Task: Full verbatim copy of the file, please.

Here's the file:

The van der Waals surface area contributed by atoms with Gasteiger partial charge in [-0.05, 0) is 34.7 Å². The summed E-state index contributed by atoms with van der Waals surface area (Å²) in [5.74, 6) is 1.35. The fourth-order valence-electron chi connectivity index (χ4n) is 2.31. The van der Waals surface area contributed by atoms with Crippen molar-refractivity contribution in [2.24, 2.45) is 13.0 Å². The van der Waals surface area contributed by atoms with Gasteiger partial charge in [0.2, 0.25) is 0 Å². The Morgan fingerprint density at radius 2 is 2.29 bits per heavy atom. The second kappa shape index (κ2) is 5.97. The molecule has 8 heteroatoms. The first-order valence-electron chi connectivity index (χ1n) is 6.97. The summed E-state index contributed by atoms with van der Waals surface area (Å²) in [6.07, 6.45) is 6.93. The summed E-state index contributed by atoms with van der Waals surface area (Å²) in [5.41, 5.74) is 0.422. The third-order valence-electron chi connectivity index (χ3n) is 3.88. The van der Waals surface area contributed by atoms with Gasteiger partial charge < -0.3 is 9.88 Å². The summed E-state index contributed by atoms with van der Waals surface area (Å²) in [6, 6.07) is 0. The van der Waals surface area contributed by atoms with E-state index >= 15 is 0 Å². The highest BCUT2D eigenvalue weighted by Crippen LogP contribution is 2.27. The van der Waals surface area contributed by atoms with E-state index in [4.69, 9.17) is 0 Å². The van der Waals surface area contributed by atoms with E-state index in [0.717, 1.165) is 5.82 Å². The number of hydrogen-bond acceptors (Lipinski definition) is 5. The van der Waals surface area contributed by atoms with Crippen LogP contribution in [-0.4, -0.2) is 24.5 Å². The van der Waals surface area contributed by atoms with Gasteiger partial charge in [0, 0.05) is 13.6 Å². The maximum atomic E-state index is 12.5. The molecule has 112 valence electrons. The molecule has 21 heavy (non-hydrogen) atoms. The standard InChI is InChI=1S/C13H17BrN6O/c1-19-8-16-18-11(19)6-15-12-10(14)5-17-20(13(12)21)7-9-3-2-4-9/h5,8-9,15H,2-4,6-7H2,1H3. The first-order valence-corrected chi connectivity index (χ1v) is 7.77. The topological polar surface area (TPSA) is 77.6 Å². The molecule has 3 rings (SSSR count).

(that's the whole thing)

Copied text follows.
The van der Waals surface area contributed by atoms with Gasteiger partial charge in [-0.05, 0) is 34.7 Å². The summed E-state index contributed by atoms with van der Waals surface area (Å²) in [5.74, 6) is 1.35. The fourth-order valence-electron chi connectivity index (χ4n) is 2.31. The van der Waals surface area contributed by atoms with Crippen molar-refractivity contribution in [2.24, 2.45) is 13.0 Å². The van der Waals surface area contributed by atoms with Gasteiger partial charge in [0.2, 0.25) is 0 Å². The Morgan fingerprint density at radius 2 is 2.29 bits per heavy atom. The second kappa shape index (κ2) is 5.97. The molecule has 8 heteroatoms. The first-order valence-electron chi connectivity index (χ1n) is 6.97. The summed E-state index contributed by atoms with van der Waals surface area (Å²) in [6.07, 6.45) is 6.93. The summed E-state index contributed by atoms with van der Waals surface area (Å²) in [5.41, 5.74) is 0.422. The third-order valence-electron chi connectivity index (χ3n) is 3.88. The van der Waals surface area contributed by atoms with Gasteiger partial charge < -0.3 is 9.88 Å². The summed E-state index contributed by atoms with van der Waals surface area (Å²) in [6, 6.07) is 0. The van der Waals surface area contributed by atoms with E-state index >= 15 is 0 Å². The highest BCUT2D eigenvalue weighted by Crippen LogP contribution is 2.27. The van der Waals surface area contributed by atoms with E-state index in [4.69, 9.17) is 0 Å². The van der Waals surface area contributed by atoms with E-state index in [0.717, 1.165) is 5.82 Å². The number of hydrogen-bond acceptors (Lipinski definition) is 5. The van der Waals surface area contributed by atoms with Crippen LogP contribution in [-0.4, -0.2) is 24.5 Å². The van der Waals surface area contributed by atoms with Gasteiger partial charge in [0, 0.05) is 13.6 Å². The maximum atomic E-state index is 12.5. The molecule has 112 valence electrons. The molecule has 21 heavy (non-hydrogen) atoms. The standard InChI is InChI=1S/C13H17BrN6O/c1-19-8-16-18-11(19)6-15-12-10(14)5-17-20(13(12)21)7-9-3-2-4-9/h5,8-9,15H,2-4,6-7H2,1H3. The first-order valence-corrected chi connectivity index (χ1v) is 7.77. The topological polar surface area (TPSA) is 77.6 Å². The molecule has 3 rings (SSSR count).